Saturday, November 17, 2012

Let's Talk About Sex.

This is my question for discussion: Do parents have the right to keep their children from learning about sex? 

Parenting and parental rights are such tricky subjects. Where is the line between this child came from my body; it is my responsibility/right to care for it as I see fit and considering the welfare of the child? As a community we agree that child abuse is not acceptable, but no one's ever sure how to decide exactly what constitutes child abuse and what's just a parenting approach with which we disagree. 

Is it abuse to refuse medication for your child because of your beliefs?

Is it abuse to use physical punishment, like spanking?

What exactly is abuse? Parents have so much control over how a person first becomes formed, and this can be a really good thing or a very damaging one. 

So the question is... sex. How the human body works. What sex is, what its potential effects are. Because that's the thing to consider—sex can 100 percent change the course of a person's life. There's pregnancy, and diseases, and emotional impact that for many people never fades. And one person's knowledge (or lack thereof) also affects all the people with whom that person will have romantic or sexual relationships in their lifetime. Basically, there's a lot riding on a parent's decision.

So where are the lines drawn? What are parents' rights regarding their children's education about sex?

And furthermore, what do we do about it if we think a parent is beyond their rights? If they refuse permission for their child to participate in sex ed in school, but don't provide the education themselves, at home? What can anyone do? What should they do, and who should "they" be? At what point does a child's need become more important than a parent's stewardship?

4 comments:

  1. That's a hard line to draw, like you said. As much as you want to leave it up to the parents to train their kids, there are too many parents who couldn't care less about their kids and what happens in their lives.

    As far as this topic is concerned, unless the parents move far away, never let the kid get on the internet or watch movies, read magazines,... talk with friends, the kids will hear about sex and learn, whether it be fact or fiction, about sex.

    I remember some interesting conversations with friends growing up. Of course there was the school puberty class, and my mom took the time to go over the topic with me before hand.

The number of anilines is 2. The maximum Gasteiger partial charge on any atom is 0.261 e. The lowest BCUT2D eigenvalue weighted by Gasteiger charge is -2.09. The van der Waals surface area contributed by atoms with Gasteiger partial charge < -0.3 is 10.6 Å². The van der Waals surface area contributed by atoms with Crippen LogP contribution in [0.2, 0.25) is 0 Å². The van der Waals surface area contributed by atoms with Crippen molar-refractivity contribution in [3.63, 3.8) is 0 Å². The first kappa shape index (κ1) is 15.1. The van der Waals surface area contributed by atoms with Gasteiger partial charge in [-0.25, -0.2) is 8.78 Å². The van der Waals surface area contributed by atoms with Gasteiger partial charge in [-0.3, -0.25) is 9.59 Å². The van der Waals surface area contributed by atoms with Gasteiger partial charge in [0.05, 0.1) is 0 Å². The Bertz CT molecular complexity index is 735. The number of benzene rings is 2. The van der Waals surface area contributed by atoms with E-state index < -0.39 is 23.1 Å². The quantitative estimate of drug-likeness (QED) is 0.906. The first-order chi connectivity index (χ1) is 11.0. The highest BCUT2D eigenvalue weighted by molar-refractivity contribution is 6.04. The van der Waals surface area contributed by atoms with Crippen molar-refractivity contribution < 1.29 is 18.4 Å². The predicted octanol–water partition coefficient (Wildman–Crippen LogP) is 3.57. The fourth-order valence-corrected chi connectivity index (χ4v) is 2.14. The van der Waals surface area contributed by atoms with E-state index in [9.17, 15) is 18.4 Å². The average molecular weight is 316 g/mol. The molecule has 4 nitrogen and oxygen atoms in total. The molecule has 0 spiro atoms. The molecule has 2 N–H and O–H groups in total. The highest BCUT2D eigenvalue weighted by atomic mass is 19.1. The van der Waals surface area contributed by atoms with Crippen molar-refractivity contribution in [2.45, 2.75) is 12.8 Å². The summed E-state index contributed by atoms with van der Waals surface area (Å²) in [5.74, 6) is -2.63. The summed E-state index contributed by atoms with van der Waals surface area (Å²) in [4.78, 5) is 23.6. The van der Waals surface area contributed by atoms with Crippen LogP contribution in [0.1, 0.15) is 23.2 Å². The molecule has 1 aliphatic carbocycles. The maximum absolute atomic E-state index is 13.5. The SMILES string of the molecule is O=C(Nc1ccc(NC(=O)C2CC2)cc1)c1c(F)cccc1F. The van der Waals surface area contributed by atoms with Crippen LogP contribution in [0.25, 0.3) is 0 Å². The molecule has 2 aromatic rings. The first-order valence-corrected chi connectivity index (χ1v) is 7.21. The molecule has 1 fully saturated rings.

I'm not sure what the answer is, but I know at least one school district that is putting the material online for parents to review first before their children see it, and to use as a guide for discussion. I think that's a pretty good start. Some schools make you have a permission slip signed too before you can have those lessons.

    It's near impossible to make parents teach their children anything. But it's hard to make the schools responsible to pick up that slack. (In areas such as manners, general healthcare...). I'm interested to hear other people's opinions.

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  2. I think this dynamic plays out all the time, where parents think not only that they have the right to hide the truth from their children, but the flip side that the world has no ride to expose their children to the truth without their permission (i.e. sex ed.)

    One place I think this is super interesting is when you get outside married, heterosexual sex. I was reading some review of a kids' movie that where a character incidentally mentioned he had a boyfriend. The mother writing the review was furious - "How dare you teach my child that homosexuality is acceptable! That's something we should have talked about as a family when the time was right!" (nevermind the mother took the child to the movie without reading anything about it online, so bad protectionist move on her part). Anyway, I thought that was kind of bizarre, because although you might think it's your parental right to try to shield your kids from the truth or give them your slanted version of it, how on earth can you say that everyone else has an affirmative duty to your kid to never mention the existence of gay people within their earshot? (see also: Prop 8 religious fervor about how kids will learn that there are lots of different kinds of families in California public schools. The horror.)